With all of the drama following the Thunder’s blowout victory in game 3 of the Western Conference Finals and Draymond Green’s “kick heard ‘round the world”, it’s pretty easy to forget that game 4 of the Eastern Conference finals is tonight. The forgetfulness also might have to do with the first two games of this series being decided by a combined 50 points, in which Toronto appeared entirely overmatched, outscored in all eight quarters by the Cavaliers.
In those first two games, Kyle Lowry and DeMar DeRozan continued to struggle to power the Raptors’ offense without Jonas Valanciunas, combining to shoot 39.7% from the field and just 6.3% from behind the arc. Compounding the issue, the Raptors’ defense had no answer for the Cavaliers’ offense, which averaged 111.5 points per game while shooting just below 53% from the field. Calling the Raptors’ performances in Cleveland abysmal would be an understatement.
But Toronto responded in game 3, beating the Cavaliers by 15 as their backcourt duo combined for 52 points while shooting 51.4% from the field. Bismack Biyombo finished with 26 boards and no player on the Raptors’ roster finished the game with a negative plus-minus. Despite the strong showing from the home team, Toronto’s win has been largely ignored and regarded as a fluke by basketball fans everywhere. As soon as the Raptors won game 7 against the Heat in the Eastern Conference Semifinals, popular opinion and sports columnists everywhere crowned the Cavaliers Eastern Conference champions. However, we shouldn’t count Toronto out yet.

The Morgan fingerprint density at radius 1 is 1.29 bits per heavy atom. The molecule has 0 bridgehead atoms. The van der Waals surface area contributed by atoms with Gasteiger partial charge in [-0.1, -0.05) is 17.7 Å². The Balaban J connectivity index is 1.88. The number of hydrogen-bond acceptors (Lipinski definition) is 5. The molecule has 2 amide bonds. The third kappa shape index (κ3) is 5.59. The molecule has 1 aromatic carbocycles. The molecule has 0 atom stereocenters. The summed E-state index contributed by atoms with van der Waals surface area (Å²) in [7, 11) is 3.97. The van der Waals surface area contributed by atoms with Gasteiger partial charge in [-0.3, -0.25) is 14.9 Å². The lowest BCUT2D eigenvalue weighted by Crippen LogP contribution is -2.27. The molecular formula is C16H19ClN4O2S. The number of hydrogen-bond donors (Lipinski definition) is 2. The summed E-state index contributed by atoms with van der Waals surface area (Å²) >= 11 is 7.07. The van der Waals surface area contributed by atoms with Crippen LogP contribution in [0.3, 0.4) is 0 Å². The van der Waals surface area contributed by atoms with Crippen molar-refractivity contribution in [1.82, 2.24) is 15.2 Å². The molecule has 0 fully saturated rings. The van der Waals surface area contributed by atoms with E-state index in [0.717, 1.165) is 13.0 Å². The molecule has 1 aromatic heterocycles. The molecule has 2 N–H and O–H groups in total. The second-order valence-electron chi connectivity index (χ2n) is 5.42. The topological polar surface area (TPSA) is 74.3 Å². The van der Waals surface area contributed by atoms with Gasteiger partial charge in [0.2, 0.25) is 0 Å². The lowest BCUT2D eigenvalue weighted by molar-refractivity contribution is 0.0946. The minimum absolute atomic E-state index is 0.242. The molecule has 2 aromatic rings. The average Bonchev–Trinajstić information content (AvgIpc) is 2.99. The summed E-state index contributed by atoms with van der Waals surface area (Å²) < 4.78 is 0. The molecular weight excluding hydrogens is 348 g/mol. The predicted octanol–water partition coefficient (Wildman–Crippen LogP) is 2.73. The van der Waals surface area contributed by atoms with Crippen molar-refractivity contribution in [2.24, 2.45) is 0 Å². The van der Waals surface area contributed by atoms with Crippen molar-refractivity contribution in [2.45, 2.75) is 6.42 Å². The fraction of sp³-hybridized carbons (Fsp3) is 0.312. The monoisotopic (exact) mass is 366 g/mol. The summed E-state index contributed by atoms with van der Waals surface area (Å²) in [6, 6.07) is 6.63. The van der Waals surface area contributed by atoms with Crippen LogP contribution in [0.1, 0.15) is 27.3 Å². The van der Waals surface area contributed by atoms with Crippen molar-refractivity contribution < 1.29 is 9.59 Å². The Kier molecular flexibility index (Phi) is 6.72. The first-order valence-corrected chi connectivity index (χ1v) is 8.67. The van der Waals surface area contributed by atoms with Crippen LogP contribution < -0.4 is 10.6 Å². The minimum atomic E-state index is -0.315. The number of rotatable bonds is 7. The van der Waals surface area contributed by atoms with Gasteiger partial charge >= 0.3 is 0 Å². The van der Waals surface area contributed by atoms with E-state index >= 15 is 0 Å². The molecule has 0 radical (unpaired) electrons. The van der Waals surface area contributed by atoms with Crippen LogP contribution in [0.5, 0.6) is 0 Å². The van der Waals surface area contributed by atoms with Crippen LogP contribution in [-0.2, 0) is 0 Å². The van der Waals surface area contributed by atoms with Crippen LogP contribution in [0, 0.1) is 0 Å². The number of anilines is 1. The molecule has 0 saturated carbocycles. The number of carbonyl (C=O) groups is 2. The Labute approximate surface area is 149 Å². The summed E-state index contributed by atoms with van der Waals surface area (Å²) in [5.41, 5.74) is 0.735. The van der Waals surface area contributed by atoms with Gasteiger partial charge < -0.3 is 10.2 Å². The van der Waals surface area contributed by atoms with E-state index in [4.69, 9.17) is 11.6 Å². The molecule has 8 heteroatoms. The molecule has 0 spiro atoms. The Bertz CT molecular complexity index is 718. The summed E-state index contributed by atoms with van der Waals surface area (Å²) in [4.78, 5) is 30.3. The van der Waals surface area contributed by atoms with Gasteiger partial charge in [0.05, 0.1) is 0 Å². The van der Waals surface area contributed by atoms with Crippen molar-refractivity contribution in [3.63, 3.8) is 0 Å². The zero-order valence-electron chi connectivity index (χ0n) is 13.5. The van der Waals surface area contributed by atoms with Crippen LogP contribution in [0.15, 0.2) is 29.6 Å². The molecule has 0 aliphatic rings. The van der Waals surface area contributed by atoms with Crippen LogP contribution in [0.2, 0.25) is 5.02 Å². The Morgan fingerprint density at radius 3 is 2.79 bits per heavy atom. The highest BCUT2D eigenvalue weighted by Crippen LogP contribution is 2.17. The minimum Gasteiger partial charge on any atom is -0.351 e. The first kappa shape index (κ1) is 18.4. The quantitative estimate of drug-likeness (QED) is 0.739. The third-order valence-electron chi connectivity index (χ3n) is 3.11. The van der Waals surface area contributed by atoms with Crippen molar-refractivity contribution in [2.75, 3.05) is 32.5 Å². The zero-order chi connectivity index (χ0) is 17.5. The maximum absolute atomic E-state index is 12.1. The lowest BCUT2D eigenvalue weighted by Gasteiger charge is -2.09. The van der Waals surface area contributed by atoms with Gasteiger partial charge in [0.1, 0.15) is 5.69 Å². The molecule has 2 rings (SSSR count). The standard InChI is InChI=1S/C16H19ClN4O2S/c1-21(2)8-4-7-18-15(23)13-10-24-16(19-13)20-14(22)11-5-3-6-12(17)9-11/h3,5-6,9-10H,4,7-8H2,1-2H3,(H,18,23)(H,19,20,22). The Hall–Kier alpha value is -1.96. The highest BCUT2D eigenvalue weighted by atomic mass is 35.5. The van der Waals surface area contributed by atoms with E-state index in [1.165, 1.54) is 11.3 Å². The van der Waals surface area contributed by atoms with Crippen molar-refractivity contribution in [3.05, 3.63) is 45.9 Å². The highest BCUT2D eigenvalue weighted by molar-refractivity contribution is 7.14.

The series is only at 2-1 in favor of the Cavaliers, as you would expect any series to be if teams are supposed to win their home games. The Cavs’ wins throughout the playoffs have been impressive; outscoring teams by 119 points in the 11 games they’ve played.
These wins were largely powered by their three point shooting. The team has shot an astounding 43.5% from deep in the playoffs, a 7.3% uptick from their regular season average and even 1.9% better than Golden State’s average this season. To further put their shooting streak in perspective, if this shooting were sustained throughout an entire season, the Cavs’ would set a new NBA record. The team is making 4 more three-pointers per game than they did in the regular season, which if taken away would leave them being outscored by their opponents by 13 points throughout the playoffs.
The Cavaliers set the top two records for most three pointers made in a 4-game series in their first two series this postseason. The 77 made in the Eastern Conference Semis are the second most made in any playoffs series in NBA history. We had to know the Cavaliers’ historic three-point barrage would soon come to an end. They’ve been riding the hot hands of J.R. Smith, arguably the streakiest shooter in NBA history with no off-switch, and Channing Frye, a glorified role-player happy to be in the playoffs after falling flat in a starting role in Orlando.
In game 3, Cleveland shot a much more reasonable 34% from three. If that signifies the beginning of the end for Cleveland’s three-point assault, Toronto is in good shape. All the Raptors have to do in game 4 is hold serve—protecting their home court behind strong performances from DeRozan and Lowry. If they do that successfully, and Valanciunas is able to come back for game 5 or 6 later this week, this series has the potential to get interesting.